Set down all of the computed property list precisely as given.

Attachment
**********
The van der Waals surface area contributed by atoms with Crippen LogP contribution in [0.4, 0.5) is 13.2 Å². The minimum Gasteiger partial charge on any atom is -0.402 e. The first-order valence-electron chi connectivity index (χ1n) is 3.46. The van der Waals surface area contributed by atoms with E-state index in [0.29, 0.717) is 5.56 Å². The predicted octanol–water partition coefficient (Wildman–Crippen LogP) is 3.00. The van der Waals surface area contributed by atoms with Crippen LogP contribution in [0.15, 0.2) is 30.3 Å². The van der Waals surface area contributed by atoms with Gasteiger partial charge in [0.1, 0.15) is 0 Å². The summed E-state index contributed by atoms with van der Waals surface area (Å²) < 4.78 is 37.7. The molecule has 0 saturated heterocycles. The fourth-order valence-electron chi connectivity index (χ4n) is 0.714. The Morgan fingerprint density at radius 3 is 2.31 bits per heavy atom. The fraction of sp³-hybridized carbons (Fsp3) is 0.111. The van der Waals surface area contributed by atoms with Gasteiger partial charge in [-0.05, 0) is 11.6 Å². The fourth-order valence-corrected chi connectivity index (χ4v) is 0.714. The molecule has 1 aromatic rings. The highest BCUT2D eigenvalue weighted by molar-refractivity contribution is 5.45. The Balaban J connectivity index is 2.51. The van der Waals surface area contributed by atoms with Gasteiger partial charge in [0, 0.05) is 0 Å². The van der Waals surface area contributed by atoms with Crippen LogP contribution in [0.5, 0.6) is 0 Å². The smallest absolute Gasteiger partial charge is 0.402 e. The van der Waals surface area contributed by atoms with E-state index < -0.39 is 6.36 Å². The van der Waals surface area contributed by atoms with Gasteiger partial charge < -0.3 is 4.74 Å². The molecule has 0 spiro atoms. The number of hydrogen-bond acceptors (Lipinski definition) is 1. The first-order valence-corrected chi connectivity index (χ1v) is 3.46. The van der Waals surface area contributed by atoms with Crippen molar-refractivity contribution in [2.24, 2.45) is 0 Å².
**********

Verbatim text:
The van der Waals surface area contributed by atoms with Crippen LogP contribution in [0.4, 0.5) is 13.2 Å². The minimum Gasteiger partial charge on any atom is -0.402 e. The first-order valence-electron chi connectivity index (χ1n) is 3.46. The van der Waals surface area contributed by atoms with E-state index in [0.29, 0.717) is 5.56 Å². The predicted octanol–water partition coefficient (Wildman–Crippen LogP) is 3.00. The van der Waals surface area contributed by atoms with Crippen LogP contribution in [0.15, 0.2) is 30.3 Å². The van der Waals surface area contributed by atoms with Gasteiger partial charge in [0.1, 0.15) is 0 Å². The summed E-state index contributed by atoms with van der Waals surface area (Å²) < 4.78 is 37.7. The molecule has 0 saturated heterocycles. The fourth-order valence-electron chi connectivity index (χ4n) is 0.714. The Morgan fingerprint density at radius 3 is 2.31 bits per heavy atom. The fraction of sp³-hybridized carbons (Fsp3) is 0.111. The van der Waals surface area contributed by atoms with Gasteiger partial charge in [-0.05, 0) is 11.6 Å². The fourth-order valence-corrected chi connectivity index (χ4v) is 0.714. The molecule has 1 aromatic rings. The highest BCUT2D eigenvalue weighted by molar-refractivity contribution is 5.45. The Balaban J connectivity index is 2.51. The van der Waals surface area contributed by atoms with Gasteiger partial charge in [0, 0.05) is 0 Å². The van der Waals surface area contributed by atoms with Crippen LogP contribution in [0.5, 0.6) is 0 Å². The smallest absolute Gasteiger partial charge is 0.402 e. The van der Waals surface area contributed by atoms with E-state index < -0.39 is 6.36 Å². The van der Waals surface area contributed by atoms with Gasteiger partial charge < -0.3 is 4.74 Å². The molecule has 0 spiro atoms. The number of hydrogen-bond acceptors (Lipinski definition) is 1. The first-order valence-corrected chi connectivity index (χ1v) is 3.46. The van der Waals surface area contributed by atoms with Crippen molar-refractivity contribution in [2.24, 2.45) is 0 Å².